Common property in a body corporate

Swimming pool

A personal approach
to body corporate management

Relationships are the foundation of our business, built on the understanding that every client is unique, not just at a body corporate level, but as individuals.

That’s why we take the time to listen, tailoring our management approach to suit every person, their communication style and business preferences.

Receive an obligation
free proposal

We'll need to get some details about your building. Let us know the best time to contact you.

Common property is a defining yet sometimes confusing aspect of living in a body corporate scheme. Understanding what constitutes common property, its maintenance, and the responsibilities surrounding it is essential for all owners within a scheme.

This article looks at the nuances of common property in a body corporate.

What is common property?

The legal definition of common property includes all areas of a body corporate building and land that are not included within any individual owner’s lot.

Common property is jointly owned by all lots and maintained by the body corporate. For instance, in a high-rise apartment complex, each owner ‘owns’ their own unit, however shared walkways, foyers, gyms, pools and lifts, and common use gardens and grounds are common property.

Common property can also include physical assets such as pool furniture, BBQ, gardening tools, pumps etc. It is collectively used and owned and does not belong to any single lot.

Common property generally includes:

Obvious areas:
  • Shared gardens, lawns, and grounds
  • Shared stairways, lifts, ramps, foyers
  • Access roadways
  • Shared basement or other car parking areas, including garage doors and their associated fixtures and fittings
  • Roof of apartment buildings
  • Shared facilities like BBQs, pools, gyms, spas, saunas
Non-obvious areas:
  • Top-floor ceiling-roof cavities in apartment buildings and many townhouses
  • Exclusive-use courtyard areas
  • Roofs of many townhouses
  • Utility infrastructure such as water, power, and sewerage systems within walls or below ground
  • Building foundations and exterior walls of townhouse-style dwellings
Each strata scheme is unique, so the specifics of common property will vary according to the configuration of the plans, and the relevant law. Something that is common property in one development, may be quite different to the common property complex next door.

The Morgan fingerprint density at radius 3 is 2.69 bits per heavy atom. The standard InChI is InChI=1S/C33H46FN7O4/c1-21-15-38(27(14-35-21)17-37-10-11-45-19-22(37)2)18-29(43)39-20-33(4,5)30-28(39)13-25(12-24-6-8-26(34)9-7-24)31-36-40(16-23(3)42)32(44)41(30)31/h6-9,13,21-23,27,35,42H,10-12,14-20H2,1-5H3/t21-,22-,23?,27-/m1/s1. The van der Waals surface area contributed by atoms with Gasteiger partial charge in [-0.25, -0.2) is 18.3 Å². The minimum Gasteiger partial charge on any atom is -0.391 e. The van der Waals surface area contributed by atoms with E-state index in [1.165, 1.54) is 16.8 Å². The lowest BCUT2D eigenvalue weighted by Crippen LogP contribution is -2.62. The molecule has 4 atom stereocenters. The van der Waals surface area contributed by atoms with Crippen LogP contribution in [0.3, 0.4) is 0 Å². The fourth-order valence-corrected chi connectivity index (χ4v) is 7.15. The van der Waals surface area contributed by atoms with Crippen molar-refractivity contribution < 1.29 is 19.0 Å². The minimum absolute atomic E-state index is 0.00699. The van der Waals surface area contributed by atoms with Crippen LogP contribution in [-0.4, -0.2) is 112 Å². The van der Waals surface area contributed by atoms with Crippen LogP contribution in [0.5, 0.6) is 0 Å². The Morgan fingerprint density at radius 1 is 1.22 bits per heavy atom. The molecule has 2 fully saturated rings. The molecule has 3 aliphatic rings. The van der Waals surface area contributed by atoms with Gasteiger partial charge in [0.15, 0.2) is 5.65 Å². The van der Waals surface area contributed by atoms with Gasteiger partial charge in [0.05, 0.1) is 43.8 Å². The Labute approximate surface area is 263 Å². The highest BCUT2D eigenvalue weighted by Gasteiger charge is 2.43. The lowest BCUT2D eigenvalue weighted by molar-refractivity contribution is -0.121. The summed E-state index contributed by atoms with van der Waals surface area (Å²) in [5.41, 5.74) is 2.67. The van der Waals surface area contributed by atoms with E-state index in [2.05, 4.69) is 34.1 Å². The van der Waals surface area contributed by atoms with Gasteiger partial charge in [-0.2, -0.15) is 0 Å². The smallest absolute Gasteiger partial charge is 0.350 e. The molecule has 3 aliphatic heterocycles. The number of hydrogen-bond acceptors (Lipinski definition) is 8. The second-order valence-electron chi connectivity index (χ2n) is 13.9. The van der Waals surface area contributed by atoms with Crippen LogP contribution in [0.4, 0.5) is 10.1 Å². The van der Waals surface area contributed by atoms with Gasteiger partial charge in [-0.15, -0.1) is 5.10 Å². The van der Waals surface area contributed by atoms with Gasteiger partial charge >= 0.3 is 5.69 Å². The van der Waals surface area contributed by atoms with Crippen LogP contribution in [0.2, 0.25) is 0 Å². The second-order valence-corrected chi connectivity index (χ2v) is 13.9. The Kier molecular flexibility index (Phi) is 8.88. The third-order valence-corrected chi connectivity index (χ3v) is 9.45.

Care and maintenance of common property

The body corporate (all owners) is responsible for the upkeep of common property. This includes repairs and maintenance, fixing defects, and undertaking necessary replacements and upgrades of common areas and their facilities.

To fund this maintenance, the body corporate collects regular levy payments from each lot owner. The amount of these payments is determined by the body corporate and is based on the budget approved at the body corporate’s annual general meeting.

By law, the body corporate is obligated to perform maintenance on part of the building or property that is common property. It is not optional.

Responsibility for common property issues

Determining who is responsible for common property issues can be complex and depends on the problem’s location and nature. There are some simple tests which usually point you in the right direction:

Who owns the area:

  • Is it within a lot – therefore owned by the lot/unit owner?
  • Is it outside a lot – therefore common property?

Is it a shared thing?

  • Is it of shared benefit – often a body corporate cost?
  • Is it only benefitting one specific lot – usually the responsibility of the owner?

A device located outside of the lot, on common property, may still be the responsibility of the individual lot owner if it solely benefits that lot – for example, individual hot water systems, or air-conditioning compressors which are located outside of the lot boundary at the side of a townhouse.

Please consult your body corporate manager for guidance if you are unsure who is responsible for a particular type of maintenance or repair.

Making alterations to common property

Owners must obtain permission from the body corporate before altering or removing any part of the common property.

Renovations or repairs to an individual lot that involve common property, including structural elements, also require body corporate approval.

The approval threshold required depends on the value of the improvement:

  • Up to $3,000.00 can usually be approved by the committee at a committee meeting
  • Over $3,000.00 usually requires approval by a majority of owners at the AGM or EGM.

Related content

Share This Post

Subscribe To Our Newsletter

Is BCsystems your current body corporate manager?
You are

More To Explore

Confused person
Levies

How your individual levy amount is calculated

Understanding how your individual levy amount is calculated can help you appreciate where your money goes and ensure transparency in the management of your community. Here’s a breakdown of the aspects involved in calculating levy amounts.

Like this article?

Follow us for more